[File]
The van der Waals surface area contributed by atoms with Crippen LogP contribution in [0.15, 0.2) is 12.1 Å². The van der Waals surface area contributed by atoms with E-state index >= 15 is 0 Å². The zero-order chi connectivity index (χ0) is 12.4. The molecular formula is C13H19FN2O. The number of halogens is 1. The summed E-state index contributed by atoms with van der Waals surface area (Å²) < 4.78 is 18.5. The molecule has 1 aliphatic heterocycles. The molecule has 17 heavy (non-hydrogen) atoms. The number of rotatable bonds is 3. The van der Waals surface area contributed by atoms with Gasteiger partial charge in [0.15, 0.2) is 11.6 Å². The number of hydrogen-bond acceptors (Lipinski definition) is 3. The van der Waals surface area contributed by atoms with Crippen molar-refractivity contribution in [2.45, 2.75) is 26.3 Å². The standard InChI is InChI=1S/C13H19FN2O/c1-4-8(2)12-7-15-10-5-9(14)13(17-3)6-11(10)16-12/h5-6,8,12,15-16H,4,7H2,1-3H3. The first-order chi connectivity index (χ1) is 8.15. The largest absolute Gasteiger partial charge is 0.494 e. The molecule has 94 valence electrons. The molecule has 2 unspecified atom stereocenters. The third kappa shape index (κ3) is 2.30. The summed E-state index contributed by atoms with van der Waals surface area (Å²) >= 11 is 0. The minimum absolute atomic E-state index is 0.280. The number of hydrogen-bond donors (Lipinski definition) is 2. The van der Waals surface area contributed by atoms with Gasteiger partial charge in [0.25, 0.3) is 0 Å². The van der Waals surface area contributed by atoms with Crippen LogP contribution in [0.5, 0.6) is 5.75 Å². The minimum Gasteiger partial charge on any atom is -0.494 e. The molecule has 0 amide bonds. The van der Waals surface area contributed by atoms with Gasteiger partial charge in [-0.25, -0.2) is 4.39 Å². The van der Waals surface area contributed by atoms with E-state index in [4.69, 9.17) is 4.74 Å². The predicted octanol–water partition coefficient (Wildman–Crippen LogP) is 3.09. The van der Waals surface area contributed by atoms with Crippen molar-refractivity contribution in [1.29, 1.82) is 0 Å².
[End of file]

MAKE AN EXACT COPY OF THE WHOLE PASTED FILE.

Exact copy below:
The van der Waals surface area contributed by atoms with Crippen LogP contribution in [0.15, 0.2) is 12.1 Å². The van der Waals surface area contributed by atoms with E-state index >= 15 is 0 Å². The zero-order chi connectivity index (χ0) is 12.4. The molecular formula is C13H19FN2O. The number of halogens is 1. The summed E-state index contributed by atoms with van der Waals surface area (Å²) < 4.78 is 18.5. The molecule has 1 aliphatic heterocycles. The molecule has 17 heavy (non-hydrogen) atoms. The number of rotatable bonds is 3. The van der Waals surface area contributed by atoms with Gasteiger partial charge in [0.15, 0.2) is 11.6 Å². The number of hydrogen-bond acceptors (Lipinski definition) is 3. The van der Waals surface area contributed by atoms with Crippen molar-refractivity contribution in [2.45, 2.75) is 26.3 Å². The standard InChI is InChI=1S/C13H19FN2O/c1-4-8(2)12-7-15-10-5-9(14)13(17-3)6-11(10)16-12/h5-6,8,12,15-16H,4,7H2,1-3H3. The first-order chi connectivity index (χ1) is 8.15. The largest absolute Gasteiger partial charge is 0.494 e. The molecule has 94 valence electrons. The molecule has 2 unspecified atom stereocenters. The third kappa shape index (κ3) is 2.30. The summed E-state index contributed by atoms with van der Waals surface area (Å²) >= 11 is 0. The minimum absolute atomic E-state index is 0.280. The number of hydrogen-bond donors (Lipinski definition) is 2. The van der Waals surface area contributed by atoms with Gasteiger partial charge in [0.25, 0.3) is 0 Å². The van der Waals surface area contributed by atoms with Crippen LogP contribution in [0.5, 0.6) is 5.75 Å². The minimum Gasteiger partial charge on any atom is -0.494 e. The molecule has 0 amide bonds. The van der Waals surface area contributed by atoms with Gasteiger partial charge in [-0.25, -0.2) is 4.39 Å². The van der Waals surface area contributed by atoms with E-state index in [4.69, 9.17) is 4.74 Å². The predicted octanol–water partition coefficient (Wildman–Crippen LogP) is 3.09. The van der Waals surface area contributed by atoms with Crippen molar-refractivity contribution in [1.29, 1.82) is 0 Å².